PBS NewsHour. President Kennnedy’s Health Secrets. (Interview of a physician and an historian who had reviewed Kennedy’s health records at the Kennedy Library.) Transcript. November 18, 2002.


Dallek, Robert. “The Medical Ordeals of JFK. The Atlantic Monthly. December 2002. Article drawn from An Unfinished Life: John F. Kennedy, 1917-1963; Little Brown. Medical review by Jeffrey Kelman, MS MD. The above interview is with the authors and concerning this book.


Interviews: "Pulling Back the Curtain" (November 14, 2002) Interview in The Atlantic Monthly (Atlantic Unbound) concerning the development of the above article and book.


Groves, J. E., Dunderdale, B. A., & Stern, T. A. (2002). Celebrity patients, VIPs, and potentates. Primary care companion to the Journal of clinical psychiatry, 4(6), 215.


Tom Trimble, RN CEN
All opinions are solely those of the author.

Monday, January 26, 2015

When I was a Paramedic, there were two bêtes-noirs (black beast) calls that I did not wish to encounter. The first would be a birth upon the third floor up, with a prolapsed cord, as maintaining displacement pressure and carrying the stretcher on the stairs would be so awkward. The other, not discussed today, would have been to be confronted with an absolute need for an unavoidable cricothyrotomy, as there was no protocol to do one at all. (Either a Hero, or "the schmuck who used to work here.")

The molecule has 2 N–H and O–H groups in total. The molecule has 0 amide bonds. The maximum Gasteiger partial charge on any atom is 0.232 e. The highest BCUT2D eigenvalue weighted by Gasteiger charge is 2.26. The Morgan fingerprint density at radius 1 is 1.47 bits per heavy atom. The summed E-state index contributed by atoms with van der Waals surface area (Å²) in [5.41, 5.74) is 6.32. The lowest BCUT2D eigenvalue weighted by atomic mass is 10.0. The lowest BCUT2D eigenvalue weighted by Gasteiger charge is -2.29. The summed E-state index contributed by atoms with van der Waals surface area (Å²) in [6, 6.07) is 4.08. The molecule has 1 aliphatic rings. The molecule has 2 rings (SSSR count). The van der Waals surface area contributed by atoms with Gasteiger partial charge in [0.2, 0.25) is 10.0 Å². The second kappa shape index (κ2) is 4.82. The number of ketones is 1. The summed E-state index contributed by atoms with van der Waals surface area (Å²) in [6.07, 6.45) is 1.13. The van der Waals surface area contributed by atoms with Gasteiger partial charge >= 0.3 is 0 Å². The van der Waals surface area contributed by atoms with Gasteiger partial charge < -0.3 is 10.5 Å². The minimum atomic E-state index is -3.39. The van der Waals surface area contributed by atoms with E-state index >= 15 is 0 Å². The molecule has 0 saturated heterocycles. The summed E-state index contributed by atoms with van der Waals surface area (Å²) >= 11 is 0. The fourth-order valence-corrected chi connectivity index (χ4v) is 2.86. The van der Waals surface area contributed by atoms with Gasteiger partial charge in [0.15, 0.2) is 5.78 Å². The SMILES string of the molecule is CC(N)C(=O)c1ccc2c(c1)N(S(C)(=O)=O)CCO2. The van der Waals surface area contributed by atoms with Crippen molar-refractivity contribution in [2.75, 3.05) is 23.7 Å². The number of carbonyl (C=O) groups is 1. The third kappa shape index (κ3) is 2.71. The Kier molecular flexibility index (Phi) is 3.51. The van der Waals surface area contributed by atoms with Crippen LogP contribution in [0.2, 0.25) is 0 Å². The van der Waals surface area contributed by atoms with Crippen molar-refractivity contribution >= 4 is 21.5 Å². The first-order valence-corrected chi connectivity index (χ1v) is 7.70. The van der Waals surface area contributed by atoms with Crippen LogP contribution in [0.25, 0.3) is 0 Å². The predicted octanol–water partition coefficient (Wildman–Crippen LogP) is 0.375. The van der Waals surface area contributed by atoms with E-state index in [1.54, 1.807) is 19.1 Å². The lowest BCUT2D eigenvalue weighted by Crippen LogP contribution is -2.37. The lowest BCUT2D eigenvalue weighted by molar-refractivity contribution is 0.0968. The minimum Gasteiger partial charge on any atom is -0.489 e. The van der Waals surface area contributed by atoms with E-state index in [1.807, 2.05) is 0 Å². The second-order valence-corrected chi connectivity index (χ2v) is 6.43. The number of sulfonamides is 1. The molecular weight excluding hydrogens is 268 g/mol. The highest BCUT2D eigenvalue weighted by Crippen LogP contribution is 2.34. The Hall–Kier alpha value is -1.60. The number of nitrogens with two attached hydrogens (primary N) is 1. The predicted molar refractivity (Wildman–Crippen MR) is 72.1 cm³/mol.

Another crew did have the prolapsed cord case, and resolved the issue by carrying Mom's stretcher down the stairs head-first providing steep reverse Trendelenburg's position (not clear if genupectoral position was used) to take pressure off the cord. All went well. Not in the textbook, but it worked.


Usually, in the ED, the simple and great goal is to get the parturient upstairs to OB-GYN, if you have one, as soon as possible. Sometimes, you can't just get away with a smile, wave, and hearty “Good Luck!” spoken.